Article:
To floss or not to floss?

Posted by on 14 December 2015 | Comments

Many people see flossing as an optional extra to their brushing regime. In the UK approximately 42 % of adults use just a toothbrush and toothpaste to look after their teeth. 21 % of adults use dental floss regularly, whilst one in three has never flossed their teeth.  But this is not something to be taken lightly as the dangers of avoiding flossing are real.

 

Flossing removes pieces of food and plaque from the places that your toothbrush cannot reach. Plaque contains bacteria that produce acid. This acid attacks the enamel of the teeth, eventually leading to cavities. The bacteria can also inflame the gums causing gingivitis. As well as preventing this flossing polishes the teeth and helps to reduce bad breath.

So we’ve scared you into getting into that attractive floss hanging out of your mouth look. What next?

 

What type of floss?

There is a myriad of types to choose from, wide, standard, waxed, un-waxed, flavoured, unflavoured.  Ask us if you are not sure which type to use.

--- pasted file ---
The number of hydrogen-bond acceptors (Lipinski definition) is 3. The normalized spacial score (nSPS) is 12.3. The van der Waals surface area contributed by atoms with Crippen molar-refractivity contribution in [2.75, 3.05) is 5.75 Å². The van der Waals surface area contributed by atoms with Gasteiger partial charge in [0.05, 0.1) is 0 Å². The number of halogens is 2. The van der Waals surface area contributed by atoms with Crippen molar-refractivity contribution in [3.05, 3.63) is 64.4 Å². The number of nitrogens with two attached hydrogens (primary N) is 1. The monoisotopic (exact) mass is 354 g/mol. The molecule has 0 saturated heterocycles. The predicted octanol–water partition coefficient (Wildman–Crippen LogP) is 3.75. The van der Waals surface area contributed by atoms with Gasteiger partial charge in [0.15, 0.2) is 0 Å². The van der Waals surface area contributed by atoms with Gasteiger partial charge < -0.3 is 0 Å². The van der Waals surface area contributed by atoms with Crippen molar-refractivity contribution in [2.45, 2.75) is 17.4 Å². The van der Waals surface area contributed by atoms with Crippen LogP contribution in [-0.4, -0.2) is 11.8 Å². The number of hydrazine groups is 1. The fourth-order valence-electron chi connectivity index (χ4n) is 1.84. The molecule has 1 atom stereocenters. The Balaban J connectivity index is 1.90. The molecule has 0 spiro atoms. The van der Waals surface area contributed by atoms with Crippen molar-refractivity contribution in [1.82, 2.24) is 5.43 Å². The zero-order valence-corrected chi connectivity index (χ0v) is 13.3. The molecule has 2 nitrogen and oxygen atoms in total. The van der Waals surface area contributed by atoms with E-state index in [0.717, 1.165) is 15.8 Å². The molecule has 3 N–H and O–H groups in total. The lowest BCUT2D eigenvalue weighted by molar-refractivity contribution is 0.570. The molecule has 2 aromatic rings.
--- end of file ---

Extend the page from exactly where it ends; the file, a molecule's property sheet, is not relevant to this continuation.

Waxed floss is recommended for teeth with small gaps as it slides easily between them

Wide floss is also called dental tape and is best for people with large gaps between their teeth.

Un-waxed floss makes it easy to tell when all plaque has been removed as it squeaks when it comes into contact with teeth.

How to floss:

Break off a strip of floss approximately 45 cm long.

Wind it around the middle fingers of each hand.

Hold the floss between your thumb and forefinger, leaving approximately 4 cm between your hands. Pull tight. 

Insert the floss between two teeth.

Gently guide the floss backwards and forwards against the teeth using a sawing motion, don’t snap it abruptly. 

Hold the floss against the side of the tooth and scrape away from the gum.

Repeat this process for every tooth.

Don’t forget the back of teeth at the back of the mouth!

When to floss?

Evidence suggests that you are more likely to form a habit by flossing after brushing than before.

It is recommended that you floss in the morning after a meal and at night before bed. Before bed is especially important because you are not moving your mouth and therefore saliva around your mouth, which assists in acid and plaque removal from the mouth.

Your gums may bleed at first as you get rid of plaque build up. They should get used to it but if they continue to bleed check with us that you are flossing the right way.

 

So what are you waiting for, put it on the shopping list now so you have no excuse. Although if flossing really isn’t for you, talk to us and we can discuss some alternative options for cleaning between your teeth.